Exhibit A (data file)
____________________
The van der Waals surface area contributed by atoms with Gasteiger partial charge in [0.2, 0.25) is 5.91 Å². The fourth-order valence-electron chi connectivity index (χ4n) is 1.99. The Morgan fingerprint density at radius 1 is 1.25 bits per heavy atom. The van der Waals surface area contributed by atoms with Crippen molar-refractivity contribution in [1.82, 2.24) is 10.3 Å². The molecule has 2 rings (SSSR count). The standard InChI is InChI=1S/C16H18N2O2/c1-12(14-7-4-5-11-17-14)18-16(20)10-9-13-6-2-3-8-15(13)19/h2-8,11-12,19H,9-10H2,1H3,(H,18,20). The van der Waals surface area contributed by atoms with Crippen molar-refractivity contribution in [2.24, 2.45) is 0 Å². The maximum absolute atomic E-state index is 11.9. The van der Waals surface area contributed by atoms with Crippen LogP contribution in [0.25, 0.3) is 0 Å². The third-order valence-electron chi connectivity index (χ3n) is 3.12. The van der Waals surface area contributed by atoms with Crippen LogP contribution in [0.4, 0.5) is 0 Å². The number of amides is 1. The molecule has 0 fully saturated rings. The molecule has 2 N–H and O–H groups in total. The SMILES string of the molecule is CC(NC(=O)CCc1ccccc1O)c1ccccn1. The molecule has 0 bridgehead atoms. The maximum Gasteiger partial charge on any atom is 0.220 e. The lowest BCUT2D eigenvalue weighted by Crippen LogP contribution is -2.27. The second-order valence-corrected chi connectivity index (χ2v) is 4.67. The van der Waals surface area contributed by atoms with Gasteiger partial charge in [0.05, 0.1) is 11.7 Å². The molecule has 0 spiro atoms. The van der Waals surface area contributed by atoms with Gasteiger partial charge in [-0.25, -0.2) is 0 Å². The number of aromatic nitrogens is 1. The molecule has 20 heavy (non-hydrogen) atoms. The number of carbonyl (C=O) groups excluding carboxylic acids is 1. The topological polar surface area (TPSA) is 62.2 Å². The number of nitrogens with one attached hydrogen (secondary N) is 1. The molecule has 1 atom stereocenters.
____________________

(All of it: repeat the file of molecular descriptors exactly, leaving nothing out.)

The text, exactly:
The van der Waals surface area contributed by atoms with Gasteiger partial charge in [0.2, 0.25) is 5.91 Å². The fourth-order valence-electron chi connectivity index (χ4n) is 1.99. The Morgan fingerprint density at radius 1 is 1.25 bits per heavy atom. The van der Waals surface area contributed by atoms with Crippen molar-refractivity contribution in [1.82, 2.24) is 10.3 Å². The molecule has 2 rings (SSSR count). The standard InChI is InChI=1S/C16H18N2O2/c1-12(14-7-4-5-11-17-14)18-16(20)10-9-13-6-2-3-8-15(13)19/h2-8,11-12,19H,9-10H2,1H3,(H,18,20). The van der Waals surface area contributed by atoms with Crippen molar-refractivity contribution in [2.24, 2.45) is 0 Å². The maximum absolute atomic E-state index is 11.9. The van der Waals surface area contributed by atoms with Crippen LogP contribution in [0.25, 0.3) is 0 Å². The third-order valence-electron chi connectivity index (χ3n) is 3.12. The van der Waals surface area contributed by atoms with Crippen LogP contribution in [0.4, 0.5) is 0 Å². The number of amides is 1. The molecule has 0 fully saturated rings. The molecule has 2 N–H and O–H groups in total. The SMILES string of the molecule is CC(NC(=O)CCc1ccccc1O)c1ccccn1. The molecule has 0 bridgehead atoms. The maximum Gasteiger partial charge on any atom is 0.220 e. The lowest BCUT2D eigenvalue weighted by Crippen LogP contribution is -2.27. The second-order valence-corrected chi connectivity index (χ2v) is 4.67. The van der Waals surface area contributed by atoms with Gasteiger partial charge in [0.05, 0.1) is 11.7 Å². The molecule has 0 spiro atoms. The van der Waals surface area contributed by atoms with Gasteiger partial charge in [-0.25, -0.2) is 0 Å². The number of aromatic nitrogens is 1. The molecule has 20 heavy (non-hydrogen) atoms. The number of carbonyl (C=O) groups excluding carboxylic acids is 1. The topological polar surface area (TPSA) is 62.2 Å². The number of nitrogens with one attached hydrogen (secondary N) is 1. The molecule has 1 atom stereocenters.